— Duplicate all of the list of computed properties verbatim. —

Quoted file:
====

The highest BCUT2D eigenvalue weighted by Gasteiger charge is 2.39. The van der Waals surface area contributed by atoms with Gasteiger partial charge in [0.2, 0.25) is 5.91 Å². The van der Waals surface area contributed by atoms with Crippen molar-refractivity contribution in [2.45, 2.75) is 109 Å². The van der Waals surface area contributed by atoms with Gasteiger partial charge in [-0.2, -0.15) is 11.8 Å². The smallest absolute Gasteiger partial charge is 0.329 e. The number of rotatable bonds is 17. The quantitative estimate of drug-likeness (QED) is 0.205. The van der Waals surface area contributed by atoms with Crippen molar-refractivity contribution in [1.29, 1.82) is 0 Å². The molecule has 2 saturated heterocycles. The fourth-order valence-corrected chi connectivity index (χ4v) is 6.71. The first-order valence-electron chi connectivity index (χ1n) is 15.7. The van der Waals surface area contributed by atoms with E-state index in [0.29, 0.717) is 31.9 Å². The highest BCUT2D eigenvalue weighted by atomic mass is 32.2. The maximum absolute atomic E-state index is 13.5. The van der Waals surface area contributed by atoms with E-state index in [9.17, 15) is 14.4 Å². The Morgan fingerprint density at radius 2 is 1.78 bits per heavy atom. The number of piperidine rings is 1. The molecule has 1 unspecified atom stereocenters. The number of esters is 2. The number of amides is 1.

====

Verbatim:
The highest BCUT2D eigenvalue weighted by Gasteiger charge is 2.39. The van der Waals surface area contributed by atoms with Gasteiger partial charge in [0.2, 0.25) is 5.91 Å². The van der Waals surface area contributed by atoms with Crippen molar-refractivity contribution in [2.45, 2.75) is 109 Å². The van der Waals surface area contributed by atoms with Gasteiger partial charge in [-0.2, -0.15) is 11.8 Å². The smallest absolute Gasteiger partial charge is 0.329 e. The number of rotatable bonds is 17. The quantitative estimate of drug-likeness (QED) is 0.205. The van der Waals surface area contributed by atoms with Crippen molar-refractivity contribution in [1.29, 1.82) is 0 Å². The molecule has 2 saturated heterocycles. The fourth-order valence-corrected chi connectivity index (χ4v) is 6.71. The first-order valence-electron chi connectivity index (χ1n) is 15.7. The van der Waals surface area contributed by atoms with E-state index in [0.29, 0.717) is 31.9 Å². The highest BCUT2D eigenvalue weighted by atomic mass is 32.2. The maximum absolute atomic E-state index is 13.5. The van der Waals surface area contributed by atoms with E-state index in [9.17, 15) is 14.4 Å². The Morgan fingerprint density at radius 2 is 1.78 bits per heavy atom. The number of piperidine rings is 1. The molecule has 1 unspecified atom stereocenters. The number of esters is 2. The number of amides is 1.